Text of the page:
Using Data to Revise Plans
This post provides a deeper look into the ideas of the continuous improvement cycle, one of JumpRope’s Core Values.
Reflecting on my work has always been an important part of my teaching practice. When I first began teaching, and for many years beyond that time, my reflection largely relied on qualitative data -- observations, interactions, conversations. It also relied on my own rough interpretation of the quantitative data in my (hard copy) grade book. Teachers, schools, and school districts now have available to them all the qualitative data they have always had, but they also have easily consumable quantitative data through resources like JumpRope, Google, and myriad other online sources. As we consider steps in the continuous improvement cycle, it makes sense that we use all of the data available to us to increase our effectiveness. The InTASC Teaching Standards, written to “outline what teachers should know and be able to do to ensure every PK-12 student reaches the goal of being ready to enter college or the workforce in today’s world. name practices,” specifically names the following practices for teachers
6(c) The teacher works independently and collaboratively to examine test and other performance data to understand each learner’s progress and to guide planning.
7(d) The teacher plans for instruction based on formative and summative assessment data, prior learner knowledge, and learner interest.
7(f) The teacher evaluates plans in relation to short- and long-range goals and systematically adjusts plans to meet each student’s learning needs and enhance learning.
In short, the InTASC Standards require that we engage with the continuous improvement cycle as we move through the arc of the school year and also as we move from one year to the next. We need to look at our data so we can be better teachers and our students can be better learners.
The smaller of the data sets are those that come from classroom formative and summative assessments. Those assessments should give us information about students’ attainment of targets, indicators, and ultimately standards, but they consider students in relatively small groups and instruction across short periods of time. These are the data we look at to know, at a classroom level, how to group our students for further targeted instruction, or if a series of lessons has effectively prepared students for an assessment. They help us guide our students to reflect on their own achievements and set goals for areas they are still working on. These are the data of the day-to-day and week-to week. They help us to be nimble and show us where we need to be flexible, spend more time, revisit topics, pick up or slow down our pace. Here is an example of how JumpRope helps teachers collect data for habits of work and learning as well as academics.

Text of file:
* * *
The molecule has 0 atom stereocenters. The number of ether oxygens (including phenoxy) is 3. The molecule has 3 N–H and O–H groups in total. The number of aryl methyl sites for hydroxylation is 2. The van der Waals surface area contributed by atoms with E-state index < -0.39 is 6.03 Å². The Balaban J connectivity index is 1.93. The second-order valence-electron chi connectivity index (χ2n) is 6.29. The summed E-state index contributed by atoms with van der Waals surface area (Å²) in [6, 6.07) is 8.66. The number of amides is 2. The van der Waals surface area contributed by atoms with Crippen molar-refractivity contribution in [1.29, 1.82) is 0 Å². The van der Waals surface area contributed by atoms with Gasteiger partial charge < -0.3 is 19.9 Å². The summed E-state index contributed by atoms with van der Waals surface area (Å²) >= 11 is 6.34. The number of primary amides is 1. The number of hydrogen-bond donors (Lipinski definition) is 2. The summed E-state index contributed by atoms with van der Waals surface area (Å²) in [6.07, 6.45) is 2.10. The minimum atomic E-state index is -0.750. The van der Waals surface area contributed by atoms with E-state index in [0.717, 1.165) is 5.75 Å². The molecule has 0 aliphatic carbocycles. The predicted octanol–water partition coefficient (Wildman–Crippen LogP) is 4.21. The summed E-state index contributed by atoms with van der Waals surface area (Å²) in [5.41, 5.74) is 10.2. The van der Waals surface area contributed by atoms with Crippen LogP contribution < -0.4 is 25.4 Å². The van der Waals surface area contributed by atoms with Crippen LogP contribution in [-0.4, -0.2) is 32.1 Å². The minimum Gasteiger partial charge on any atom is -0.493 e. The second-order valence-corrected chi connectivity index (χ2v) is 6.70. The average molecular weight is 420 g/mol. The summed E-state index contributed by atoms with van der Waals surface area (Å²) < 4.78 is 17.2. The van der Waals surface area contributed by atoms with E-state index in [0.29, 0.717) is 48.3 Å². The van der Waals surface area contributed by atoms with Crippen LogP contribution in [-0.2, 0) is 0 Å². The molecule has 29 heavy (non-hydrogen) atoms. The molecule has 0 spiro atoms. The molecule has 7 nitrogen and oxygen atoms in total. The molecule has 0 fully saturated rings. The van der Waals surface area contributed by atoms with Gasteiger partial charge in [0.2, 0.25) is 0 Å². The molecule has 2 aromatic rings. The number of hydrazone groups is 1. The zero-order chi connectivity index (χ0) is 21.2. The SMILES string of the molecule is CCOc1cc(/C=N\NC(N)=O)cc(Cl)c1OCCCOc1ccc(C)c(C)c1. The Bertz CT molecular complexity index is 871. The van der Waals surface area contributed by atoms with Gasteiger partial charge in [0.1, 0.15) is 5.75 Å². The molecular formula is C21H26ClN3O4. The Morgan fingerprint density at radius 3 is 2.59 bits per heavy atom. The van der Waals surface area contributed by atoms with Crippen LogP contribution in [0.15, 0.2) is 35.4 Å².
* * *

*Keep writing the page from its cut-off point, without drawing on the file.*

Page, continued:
We typically look at larger data sets (think school district, whole school, grade level, etc.) at some natural endpoint. That endpoint is sometimes the summer, but it might also be once the results of a common assessment are available, or at another strategically chosen time. This examination of data is intended to help us see trends across schools or teachers. It helps us see which of our outcomes, standards, or indicators were met and which ones were not met or met inconsistently. When we see standards that were not fully met, we can ask ourselves some important questions:
Is this standard at the right grade level?
Are we well calibrated around the rigor or demands of this standard?
Is the language of the standard clear to teachers and students?
Are there pre-requisite skills that need to be addressed/added to standards at an earlier grade?
What do teachers emphasize and deemphasize in instruction? Are we “lite” in some way with this standard?
In what ways do we provide opportunities for students to demonstrate their understanding of this standard? Could that be improved?
If achieving better results with a particular standard is a priority, how will we support teachers to do that?
Looking at a larger data set from a district or school level is deeply important for several reasons. As noted above, these data give us insight into student learning across the institution. That insight helps us make curricular decisions around the standards we address, the professional development we provide, and the resources we use. Examining the larger data set and sharing conclusions and actions with our colleagues provides a model for them to do the same in their own work. If the district or school clearly values the use of data to reflect on its successes and shortcomings, it will be easier for teachers to embrace the same in their classrooms.
Considering qualitative data and quantitative data at every level is an important step in the continuous improvement cycle. Arguably, it is central to that process. When we look honestly at the strides we’ve made toward helping students meet the expectations of the standards, we see what we have to celebrate. But more important still is uncovering the spots we still need to work on and developing a plan to make that work happen.
Council of Chief State School Officers. (2013, April). Interstate Teacher Assessment and Support Consortium InTASC Model Core Teaching Standards and Learning Progressions for Teachers 1.0: A Resource for Ongoing Teacher Development. Washington, DC: Author.